It forms the eastern boundary of Belgravia, extending south from St. George’s Hospital (which later became the Lanesborough Hotel) and overlooking the gardens of Buckingham Palace
. It was at the beginning of the nineteenth century described as "a pleasant row of houses".
When George III added a portion of Green Park
to his new garden at Buckingham House, he sold the fields on the opposite side of the road for £20,000. The ground was consequently leased to builders, and a new row of houses was erected "overlooking the king in his private walks, to his great annoyance."
In maps of London dating from the beginning of the nineteenth century, the whole of the future site of Belgravia, between Grosvenor Place
and Sloane Street
, appears still covered with fields. In the centre of Grosvenor Place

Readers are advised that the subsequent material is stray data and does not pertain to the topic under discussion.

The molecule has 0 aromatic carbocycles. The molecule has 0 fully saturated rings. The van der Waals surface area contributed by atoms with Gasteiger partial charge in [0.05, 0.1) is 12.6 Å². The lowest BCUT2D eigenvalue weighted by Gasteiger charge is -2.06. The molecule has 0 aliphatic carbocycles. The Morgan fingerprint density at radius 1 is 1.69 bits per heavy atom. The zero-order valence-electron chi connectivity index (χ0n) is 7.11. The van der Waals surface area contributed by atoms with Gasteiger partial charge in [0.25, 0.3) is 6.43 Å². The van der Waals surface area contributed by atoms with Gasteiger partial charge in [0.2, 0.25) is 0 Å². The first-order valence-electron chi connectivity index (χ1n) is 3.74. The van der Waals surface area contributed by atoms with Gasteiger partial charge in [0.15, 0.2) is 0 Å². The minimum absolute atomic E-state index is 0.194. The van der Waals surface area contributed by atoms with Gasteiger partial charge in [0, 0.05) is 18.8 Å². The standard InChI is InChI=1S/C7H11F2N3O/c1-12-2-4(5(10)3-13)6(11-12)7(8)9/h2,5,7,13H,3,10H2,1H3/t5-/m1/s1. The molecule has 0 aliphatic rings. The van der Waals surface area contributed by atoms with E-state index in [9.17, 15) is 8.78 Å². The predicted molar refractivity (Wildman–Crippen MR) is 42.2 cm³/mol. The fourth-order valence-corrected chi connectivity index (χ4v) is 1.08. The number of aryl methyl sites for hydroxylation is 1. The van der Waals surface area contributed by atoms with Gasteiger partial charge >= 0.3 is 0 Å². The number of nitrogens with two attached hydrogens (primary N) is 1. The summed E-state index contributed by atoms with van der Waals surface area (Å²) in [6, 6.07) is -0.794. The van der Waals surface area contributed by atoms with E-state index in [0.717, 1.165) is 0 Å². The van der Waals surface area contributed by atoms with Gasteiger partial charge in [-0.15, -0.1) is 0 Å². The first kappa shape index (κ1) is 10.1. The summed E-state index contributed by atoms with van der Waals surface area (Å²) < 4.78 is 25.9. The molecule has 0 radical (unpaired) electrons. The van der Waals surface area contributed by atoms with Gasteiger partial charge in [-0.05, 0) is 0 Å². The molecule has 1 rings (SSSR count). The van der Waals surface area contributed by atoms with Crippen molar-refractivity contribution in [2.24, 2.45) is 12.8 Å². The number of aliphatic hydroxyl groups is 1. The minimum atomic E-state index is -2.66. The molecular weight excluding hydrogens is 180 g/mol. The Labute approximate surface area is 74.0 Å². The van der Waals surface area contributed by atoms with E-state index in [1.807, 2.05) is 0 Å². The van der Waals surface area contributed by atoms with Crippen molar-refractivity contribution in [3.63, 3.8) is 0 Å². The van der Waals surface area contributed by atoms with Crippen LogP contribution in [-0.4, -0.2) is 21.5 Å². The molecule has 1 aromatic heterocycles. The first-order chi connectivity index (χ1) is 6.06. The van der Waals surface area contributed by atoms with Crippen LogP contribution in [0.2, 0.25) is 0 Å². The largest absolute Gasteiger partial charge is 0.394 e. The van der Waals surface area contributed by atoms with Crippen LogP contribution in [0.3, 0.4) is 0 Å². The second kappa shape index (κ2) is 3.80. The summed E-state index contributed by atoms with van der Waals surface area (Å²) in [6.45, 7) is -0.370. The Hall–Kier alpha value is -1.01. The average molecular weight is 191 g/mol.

, at that time, stood the Lock Hospital, which was founded in 1787 by the Rev. Thomas Scott.
This area of countryside was originally known as Five Fields, and became a dangerous place for highwaymen and robberies. It was developed in the early 19th century by Richard Grosvenor, 2nd Marquess of Westminster under the direction of Thomas Cubitt, focusing on numerous grand terraces centred on Belgrave Square
and Eaton Square
During the years 1873–76 the appearance of a large section of Grosvenor Place
was changed. In place of some dozen or so houses which formerly stood at the north end, five princely mansions were erected. Moving in to these were the Duke of Grafton, the Duke of Northumberland, Earl Stanhope and the head of the Rothschild family.
At the north end of Grosvenor Place
, St. George’s Hospital was built upon the site of a suburban residence of the first Lord Lanesborough, who died in 1723.
At No. 17, in the twenty first century, stands the embassy of the Republic of Ireland.